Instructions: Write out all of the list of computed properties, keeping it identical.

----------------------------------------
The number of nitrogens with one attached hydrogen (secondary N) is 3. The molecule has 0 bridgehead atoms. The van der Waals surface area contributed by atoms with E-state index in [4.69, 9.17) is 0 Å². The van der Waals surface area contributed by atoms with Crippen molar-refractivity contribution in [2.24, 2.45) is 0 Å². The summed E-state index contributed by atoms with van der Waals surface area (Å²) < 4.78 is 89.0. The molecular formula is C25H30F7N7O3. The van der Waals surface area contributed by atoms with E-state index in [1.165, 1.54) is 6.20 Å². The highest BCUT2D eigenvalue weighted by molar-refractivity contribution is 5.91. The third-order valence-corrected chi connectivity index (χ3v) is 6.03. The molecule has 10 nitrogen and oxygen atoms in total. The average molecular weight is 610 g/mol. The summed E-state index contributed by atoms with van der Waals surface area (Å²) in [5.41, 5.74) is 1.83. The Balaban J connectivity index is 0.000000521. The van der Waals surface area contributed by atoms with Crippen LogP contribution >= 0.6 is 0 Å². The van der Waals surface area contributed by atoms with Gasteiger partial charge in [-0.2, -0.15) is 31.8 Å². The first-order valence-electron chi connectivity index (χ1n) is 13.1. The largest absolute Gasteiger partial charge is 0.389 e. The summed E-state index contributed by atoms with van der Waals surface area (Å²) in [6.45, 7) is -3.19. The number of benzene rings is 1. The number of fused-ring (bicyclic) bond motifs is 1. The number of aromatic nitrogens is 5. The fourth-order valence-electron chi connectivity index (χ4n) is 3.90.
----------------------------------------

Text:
The number of nitrogens with one attached hydrogen (secondary N) is 3. The molecule has 0 bridgehead atoms. The van der Waals surface area contributed by atoms with E-state index in [4.69, 9.17) is 0 Å². The van der Waals surface area contributed by atoms with Crippen molar-refractivity contribution in [2.24, 2.45) is 0 Å². The summed E-state index contributed by atoms with van der Waals surface area (Å²) < 4.78 is 89.0. The molecular formula is C25H30F7N7O3. The van der Waals surface area contributed by atoms with E-state index in [1.165, 1.54) is 6.20 Å². The highest BCUT2D eigenvalue weighted by molar-refractivity contribution is 5.91. The third-order valence-corrected chi connectivity index (χ3v) is 6.03. The molecule has 10 nitrogen and oxygen atoms in total. The average molecular weight is 610 g/mol. The summed E-state index contributed by atoms with van der Waals surface area (Å²) in [5.41, 5.74) is 1.83. The Balaban J connectivity index is 0.000000521. The van der Waals surface area contributed by atoms with Crippen LogP contribution >= 0.6 is 0 Å². The van der Waals surface area contributed by atoms with Gasteiger partial charge in [-0.2, -0.15) is 31.8 Å². The first-order valence-electron chi connectivity index (χ1n) is 13.1. The largest absolute Gasteiger partial charge is 0.389 e. The summed E-state index contributed by atoms with van der Waals surface area (Å²) in [6.45, 7) is -3.19. The number of benzene rings is 1. The number of fused-ring (bicyclic) bond motifs is 1. The number of aromatic nitrogens is 5. The fourth-order valence-electron chi connectivity index (χ4n) is 3.90.